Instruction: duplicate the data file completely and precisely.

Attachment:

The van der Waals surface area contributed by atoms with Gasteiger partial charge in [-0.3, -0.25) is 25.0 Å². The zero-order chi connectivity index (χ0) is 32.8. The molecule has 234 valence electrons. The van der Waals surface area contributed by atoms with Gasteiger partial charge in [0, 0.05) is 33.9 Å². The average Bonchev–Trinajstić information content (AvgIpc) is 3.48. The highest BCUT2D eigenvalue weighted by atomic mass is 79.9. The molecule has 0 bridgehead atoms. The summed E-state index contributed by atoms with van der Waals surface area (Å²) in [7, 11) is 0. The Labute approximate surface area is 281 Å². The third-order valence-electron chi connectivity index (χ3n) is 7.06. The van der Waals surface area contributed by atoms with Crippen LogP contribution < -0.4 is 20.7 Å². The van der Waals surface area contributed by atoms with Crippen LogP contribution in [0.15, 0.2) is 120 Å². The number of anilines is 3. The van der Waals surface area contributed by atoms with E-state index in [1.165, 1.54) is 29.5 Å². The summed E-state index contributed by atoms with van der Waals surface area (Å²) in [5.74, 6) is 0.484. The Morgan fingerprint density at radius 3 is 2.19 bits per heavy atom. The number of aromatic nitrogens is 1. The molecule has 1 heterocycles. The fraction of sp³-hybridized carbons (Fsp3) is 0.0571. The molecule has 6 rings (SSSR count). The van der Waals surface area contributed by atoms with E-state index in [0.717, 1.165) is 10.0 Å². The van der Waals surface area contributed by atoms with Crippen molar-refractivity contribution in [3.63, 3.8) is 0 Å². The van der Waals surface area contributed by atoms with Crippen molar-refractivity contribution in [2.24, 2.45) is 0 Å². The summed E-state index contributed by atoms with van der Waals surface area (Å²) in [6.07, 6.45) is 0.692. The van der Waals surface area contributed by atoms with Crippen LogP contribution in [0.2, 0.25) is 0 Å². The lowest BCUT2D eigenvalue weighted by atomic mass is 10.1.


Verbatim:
The van der Waals surface area contributed by atoms with Gasteiger partial charge in [-0.3, -0.25) is 25.0 Å². The zero-order chi connectivity index (χ0) is 32.8. The molecule has 234 valence electrons. The van der Waals surface area contributed by atoms with Gasteiger partial charge in [0, 0.05) is 33.9 Å². The average Bonchev–Trinajstić information content (AvgIpc) is 3.48. The highest BCUT2D eigenvalue weighted by atomic mass is 79.9. The molecule has 0 bridgehead atoms. The summed E-state index contributed by atoms with van der Waals surface area (Å²) in [7, 11) is 0. The Labute approximate surface area is 281 Å². The third-order valence-electron chi connectivity index (χ3n) is 7.06. The van der Waals surface area contributed by atoms with Crippen LogP contribution < -0.4 is 20.7 Å². The van der Waals surface area contributed by atoms with Crippen LogP contribution in [0.15, 0.2) is 120 Å². The number of anilines is 3. The van der Waals surface area contributed by atoms with E-state index in [1.165, 1.54) is 29.5 Å². The summed E-state index contributed by atoms with van der Waals surface area (Å²) in [5.74, 6) is 0.484. The Morgan fingerprint density at radius 3 is 2.19 bits per heavy atom. The number of aromatic nitrogens is 1. The molecule has 1 heterocycles. The fraction of sp³-hybridized carbons (Fsp3) is 0.0571. The molecule has 6 rings (SSSR count). The van der Waals surface area contributed by atoms with E-state index in [0.717, 1.165) is 10.0 Å². The van der Waals surface area contributed by atoms with Crippen molar-refractivity contribution in [3.63, 3.8) is 0 Å². The van der Waals surface area contributed by atoms with Crippen molar-refractivity contribution in [2.24, 2.45) is 0 Å². The summed E-state index contributed by atoms with van der Waals surface area (Å²) in [6.07, 6.45) is 0.692. The van der Waals surface area contributed by atoms with Crippen LogP contribution in [0.2, 0.25) is 0 Å². The lowest BCUT2D eigenvalue weighted by atomic mass is 10.1.